Wouldn't this change violate the terms of the previous copy-left license?
It is indeed true that the GPL itself does not give permission to offer another's work under more permissive terms like the MIT/X11 license.
Of course, nothing precludes a copyright holder from allowing their work to be made available under other terms besides the GPL. The relevant question is: does there exist any person who contributed their copyrightable work into the project under the GPL (and no other terms) and now objects to the distribution of their code under more permissive MIT/X11 terms? If so, that person could sue (or credibly threaten to sue) based on infringement of their copyright due to distribution under unauthorized terms.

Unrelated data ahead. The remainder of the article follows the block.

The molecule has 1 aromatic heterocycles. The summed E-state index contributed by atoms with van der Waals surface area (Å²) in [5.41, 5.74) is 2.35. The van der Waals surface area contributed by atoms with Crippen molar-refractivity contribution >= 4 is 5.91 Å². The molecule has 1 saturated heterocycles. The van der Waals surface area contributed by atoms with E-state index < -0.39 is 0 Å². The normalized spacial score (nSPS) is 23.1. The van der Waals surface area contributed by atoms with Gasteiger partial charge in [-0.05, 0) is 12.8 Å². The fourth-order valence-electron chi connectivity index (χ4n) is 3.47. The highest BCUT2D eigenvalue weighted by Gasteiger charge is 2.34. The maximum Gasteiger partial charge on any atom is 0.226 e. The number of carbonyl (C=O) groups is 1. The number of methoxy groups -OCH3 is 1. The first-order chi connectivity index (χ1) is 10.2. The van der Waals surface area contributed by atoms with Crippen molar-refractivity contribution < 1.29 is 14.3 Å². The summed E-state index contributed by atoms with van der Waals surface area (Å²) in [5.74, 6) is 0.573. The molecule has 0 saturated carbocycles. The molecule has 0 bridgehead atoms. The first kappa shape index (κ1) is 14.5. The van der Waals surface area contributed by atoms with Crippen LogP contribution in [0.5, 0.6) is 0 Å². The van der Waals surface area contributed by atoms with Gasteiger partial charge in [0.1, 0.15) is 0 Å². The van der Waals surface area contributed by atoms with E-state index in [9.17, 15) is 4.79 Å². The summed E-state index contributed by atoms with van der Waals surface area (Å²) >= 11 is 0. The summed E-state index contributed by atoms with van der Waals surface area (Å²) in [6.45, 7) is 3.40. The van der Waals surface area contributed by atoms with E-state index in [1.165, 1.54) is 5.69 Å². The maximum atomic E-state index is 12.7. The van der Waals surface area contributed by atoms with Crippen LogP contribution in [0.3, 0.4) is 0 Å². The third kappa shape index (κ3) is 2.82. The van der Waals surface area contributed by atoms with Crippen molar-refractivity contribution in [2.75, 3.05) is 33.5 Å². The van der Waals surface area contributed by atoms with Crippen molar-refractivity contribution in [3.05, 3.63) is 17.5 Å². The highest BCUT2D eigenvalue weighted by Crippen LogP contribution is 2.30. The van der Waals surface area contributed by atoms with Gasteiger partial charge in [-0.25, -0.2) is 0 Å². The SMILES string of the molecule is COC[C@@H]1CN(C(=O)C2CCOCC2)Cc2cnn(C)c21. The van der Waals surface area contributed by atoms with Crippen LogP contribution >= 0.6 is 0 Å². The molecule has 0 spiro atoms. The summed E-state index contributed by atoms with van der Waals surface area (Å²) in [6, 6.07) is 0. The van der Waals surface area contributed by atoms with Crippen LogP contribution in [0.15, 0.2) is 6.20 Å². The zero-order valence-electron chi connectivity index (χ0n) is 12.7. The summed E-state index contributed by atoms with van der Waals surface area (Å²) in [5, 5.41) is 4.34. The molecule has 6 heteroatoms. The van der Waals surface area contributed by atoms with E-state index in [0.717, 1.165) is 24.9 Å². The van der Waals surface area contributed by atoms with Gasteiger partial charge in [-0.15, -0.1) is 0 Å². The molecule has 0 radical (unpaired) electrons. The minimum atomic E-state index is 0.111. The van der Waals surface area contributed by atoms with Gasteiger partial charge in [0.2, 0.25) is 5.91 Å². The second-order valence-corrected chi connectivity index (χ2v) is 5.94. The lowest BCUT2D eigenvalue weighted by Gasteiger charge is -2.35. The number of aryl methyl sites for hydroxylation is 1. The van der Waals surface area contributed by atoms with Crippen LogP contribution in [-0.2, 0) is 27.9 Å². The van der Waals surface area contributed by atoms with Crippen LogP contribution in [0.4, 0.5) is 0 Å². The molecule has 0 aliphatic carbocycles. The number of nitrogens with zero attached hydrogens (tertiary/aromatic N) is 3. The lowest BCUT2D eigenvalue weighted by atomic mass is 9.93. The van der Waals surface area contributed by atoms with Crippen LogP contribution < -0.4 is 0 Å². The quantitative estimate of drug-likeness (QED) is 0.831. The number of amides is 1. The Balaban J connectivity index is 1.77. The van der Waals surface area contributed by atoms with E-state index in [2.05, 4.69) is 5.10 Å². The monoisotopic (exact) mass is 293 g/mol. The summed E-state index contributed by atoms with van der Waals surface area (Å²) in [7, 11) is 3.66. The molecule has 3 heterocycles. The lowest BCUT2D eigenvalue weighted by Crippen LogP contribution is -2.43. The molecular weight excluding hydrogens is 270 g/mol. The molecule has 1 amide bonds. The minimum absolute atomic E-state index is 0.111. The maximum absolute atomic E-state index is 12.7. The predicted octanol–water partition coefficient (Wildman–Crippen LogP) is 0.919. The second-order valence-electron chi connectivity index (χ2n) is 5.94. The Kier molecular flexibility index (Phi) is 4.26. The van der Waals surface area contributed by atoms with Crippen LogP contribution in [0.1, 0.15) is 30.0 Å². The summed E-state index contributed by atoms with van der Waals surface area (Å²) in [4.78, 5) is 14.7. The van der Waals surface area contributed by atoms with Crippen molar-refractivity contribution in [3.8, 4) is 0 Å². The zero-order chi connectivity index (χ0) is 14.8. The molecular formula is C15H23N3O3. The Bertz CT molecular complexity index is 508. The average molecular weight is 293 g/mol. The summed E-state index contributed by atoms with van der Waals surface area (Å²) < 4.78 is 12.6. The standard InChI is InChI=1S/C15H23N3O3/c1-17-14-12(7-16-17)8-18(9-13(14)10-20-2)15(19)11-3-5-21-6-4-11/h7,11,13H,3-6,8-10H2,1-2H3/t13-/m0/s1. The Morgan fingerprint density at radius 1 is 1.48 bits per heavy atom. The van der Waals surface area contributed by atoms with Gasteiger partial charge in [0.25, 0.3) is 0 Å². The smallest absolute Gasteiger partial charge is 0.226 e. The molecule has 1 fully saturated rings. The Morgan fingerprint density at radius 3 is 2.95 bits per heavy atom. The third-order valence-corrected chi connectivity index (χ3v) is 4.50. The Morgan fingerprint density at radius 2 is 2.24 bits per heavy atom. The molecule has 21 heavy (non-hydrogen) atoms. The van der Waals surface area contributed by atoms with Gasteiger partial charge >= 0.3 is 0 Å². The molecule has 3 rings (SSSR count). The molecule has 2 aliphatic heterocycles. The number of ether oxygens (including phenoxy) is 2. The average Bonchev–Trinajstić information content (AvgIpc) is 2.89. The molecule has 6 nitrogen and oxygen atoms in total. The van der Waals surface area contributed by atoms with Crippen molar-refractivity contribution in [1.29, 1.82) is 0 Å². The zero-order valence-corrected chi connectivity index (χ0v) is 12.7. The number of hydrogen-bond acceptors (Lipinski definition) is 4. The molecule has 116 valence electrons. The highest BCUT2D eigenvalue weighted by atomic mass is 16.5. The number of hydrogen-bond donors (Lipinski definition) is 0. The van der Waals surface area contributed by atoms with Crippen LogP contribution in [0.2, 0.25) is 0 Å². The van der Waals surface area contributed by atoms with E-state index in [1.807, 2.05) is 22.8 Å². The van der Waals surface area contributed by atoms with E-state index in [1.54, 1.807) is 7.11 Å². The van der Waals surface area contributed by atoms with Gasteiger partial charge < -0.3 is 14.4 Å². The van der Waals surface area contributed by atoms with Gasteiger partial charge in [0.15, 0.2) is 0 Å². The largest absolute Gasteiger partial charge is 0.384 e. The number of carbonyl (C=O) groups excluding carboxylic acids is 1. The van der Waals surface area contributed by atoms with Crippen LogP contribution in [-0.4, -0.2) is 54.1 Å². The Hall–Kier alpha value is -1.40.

This case would not be true if all contributors offered their contributions under more permissive terms, e.g., according to a contributor licensing agreement (CLA) that allowed the project owner to distribute their work under more permissive terms.
In the United States, there is an interesting legal concept of a "joint work" wherein all contributors of the work have full independent standing to distribute and offer licenses to the entire work. However, I am not sufficiently well versed in law to say when circumstances are sufficient to create joint ownership in a particular work.